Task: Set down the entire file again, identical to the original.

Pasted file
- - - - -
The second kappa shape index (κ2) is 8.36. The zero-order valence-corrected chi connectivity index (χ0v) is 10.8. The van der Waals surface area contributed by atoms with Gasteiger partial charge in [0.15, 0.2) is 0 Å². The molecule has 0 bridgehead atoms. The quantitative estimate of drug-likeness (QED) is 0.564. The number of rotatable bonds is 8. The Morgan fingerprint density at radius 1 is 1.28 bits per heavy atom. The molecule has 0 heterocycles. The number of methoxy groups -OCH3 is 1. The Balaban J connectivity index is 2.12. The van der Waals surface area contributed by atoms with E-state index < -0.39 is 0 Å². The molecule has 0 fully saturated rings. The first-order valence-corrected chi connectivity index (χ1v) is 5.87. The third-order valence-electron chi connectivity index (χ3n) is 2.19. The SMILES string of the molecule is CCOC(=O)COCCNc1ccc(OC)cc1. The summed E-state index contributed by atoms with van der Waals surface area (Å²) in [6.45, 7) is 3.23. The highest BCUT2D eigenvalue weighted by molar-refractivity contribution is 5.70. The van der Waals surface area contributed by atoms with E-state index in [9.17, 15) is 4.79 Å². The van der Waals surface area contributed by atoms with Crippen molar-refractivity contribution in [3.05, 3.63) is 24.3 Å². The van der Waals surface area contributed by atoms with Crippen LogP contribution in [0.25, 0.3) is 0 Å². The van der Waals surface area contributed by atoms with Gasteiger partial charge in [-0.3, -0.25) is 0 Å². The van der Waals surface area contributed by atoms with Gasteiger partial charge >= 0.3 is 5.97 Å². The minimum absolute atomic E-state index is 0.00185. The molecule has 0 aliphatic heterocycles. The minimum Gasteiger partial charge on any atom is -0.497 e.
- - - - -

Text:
The second kappa shape index (κ2) is 8.36. The zero-order valence-corrected chi connectivity index (χ0v) is 10.8. The van der Waals surface area contributed by atoms with Gasteiger partial charge in [0.15, 0.2) is 0 Å². The molecule has 0 bridgehead atoms. The quantitative estimate of drug-likeness (QED) is 0.564. The number of rotatable bonds is 8. The Morgan fingerprint density at radius 1 is 1.28 bits per heavy atom. The molecule has 0 heterocycles. The number of methoxy groups -OCH3 is 1. The Balaban J connectivity index is 2.12. The van der Waals surface area contributed by atoms with E-state index < -0.39 is 0 Å². The molecule has 0 fully saturated rings. The first-order valence-corrected chi connectivity index (χ1v) is 5.87. The third-order valence-electron chi connectivity index (χ3n) is 2.19. The SMILES string of the molecule is CCOC(=O)COCCNc1ccc(OC)cc1. The summed E-state index contributed by atoms with van der Waals surface area (Å²) in [6.45, 7) is 3.23. The highest BCUT2D eigenvalue weighted by molar-refractivity contribution is 5.70. The van der Waals surface area contributed by atoms with E-state index in [9.17, 15) is 4.79 Å². The van der Waals surface area contributed by atoms with Crippen molar-refractivity contribution in [3.05, 3.63) is 24.3 Å². The van der Waals surface area contributed by atoms with Crippen LogP contribution in [0.25, 0.3) is 0 Å². The van der Waals surface area contributed by atoms with Gasteiger partial charge in [-0.3, -0.25) is 0 Å². The van der Waals surface area contributed by atoms with Gasteiger partial charge >= 0.3 is 5.97 Å². The minimum absolute atomic E-state index is 0.00185. The molecule has 0 aliphatic heterocycles. The minimum Gasteiger partial charge on any atom is -0.497 e.